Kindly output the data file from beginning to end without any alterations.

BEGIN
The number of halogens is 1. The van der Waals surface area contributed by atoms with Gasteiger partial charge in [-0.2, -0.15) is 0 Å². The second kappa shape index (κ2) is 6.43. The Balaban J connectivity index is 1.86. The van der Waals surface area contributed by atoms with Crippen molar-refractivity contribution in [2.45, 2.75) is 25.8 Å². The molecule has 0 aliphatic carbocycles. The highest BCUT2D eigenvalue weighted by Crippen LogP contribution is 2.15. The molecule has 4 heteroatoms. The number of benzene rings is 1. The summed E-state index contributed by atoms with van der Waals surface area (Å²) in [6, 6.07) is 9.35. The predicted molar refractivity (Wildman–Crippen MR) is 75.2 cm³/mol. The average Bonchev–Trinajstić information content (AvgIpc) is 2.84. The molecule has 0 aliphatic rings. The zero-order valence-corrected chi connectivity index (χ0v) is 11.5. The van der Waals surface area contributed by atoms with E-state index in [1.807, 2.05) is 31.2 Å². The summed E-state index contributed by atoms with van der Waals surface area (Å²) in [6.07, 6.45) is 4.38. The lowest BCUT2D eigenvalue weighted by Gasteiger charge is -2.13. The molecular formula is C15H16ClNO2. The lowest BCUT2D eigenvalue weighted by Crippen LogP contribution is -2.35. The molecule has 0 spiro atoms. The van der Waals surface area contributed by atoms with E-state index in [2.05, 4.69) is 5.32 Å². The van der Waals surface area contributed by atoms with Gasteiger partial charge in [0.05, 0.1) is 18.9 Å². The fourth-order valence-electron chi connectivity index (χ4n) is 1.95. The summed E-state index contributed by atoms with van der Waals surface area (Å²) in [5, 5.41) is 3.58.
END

The number of halogens is 1. The van der Waals surface area contributed by atoms with Gasteiger partial charge in [-0.2, -0.15) is 0 Å². The second kappa shape index (κ2) is 6.43. The Balaban J connectivity index is 1.86. The van der Waals surface area contributed by atoms with Crippen molar-refractivity contribution in [2.45, 2.75) is 25.8 Å². The molecule has 0 aliphatic carbocycles. The highest BCUT2D eigenvalue weighted by Crippen LogP contribution is 2.15. The molecule has 4 heteroatoms. The number of benzene rings is 1. The summed E-state index contributed by atoms with van der Waals surface area (Å²) in [6, 6.07) is 9.35. The predicted molar refractivity (Wildman–Crippen MR) is 75.2 cm³/mol. The average Bonchev–Trinajstić information content (AvgIpc) is 2.84. The molecule has 0 aliphatic rings. The zero-order valence-corrected chi connectivity index (χ0v) is 11.5. The van der Waals surface area contributed by atoms with E-state index in [1.807, 2.05) is 31.2 Å². The summed E-state index contributed by atoms with van der Waals surface area (Å²) in [6.07, 6.45) is 4.38. The lowest BCUT2D eigenvalue weighted by Gasteiger charge is -2.13. The molecular formula is C15H16ClNO2. The lowest BCUT2D eigenvalue weighted by Crippen LogP contribution is -2.35. The molecule has 0 spiro atoms. The van der Waals surface area contributed by atoms with E-state index in [2.05, 4.69) is 5.32 Å². The van der Waals surface area contributed by atoms with Gasteiger partial charge in [0.05, 0.1) is 18.9 Å². The fourth-order valence-electron chi connectivity index (χ4n) is 1.95. The summed E-state index contributed by atoms with van der Waals surface area (Å²) in [5, 5.41) is 3.58.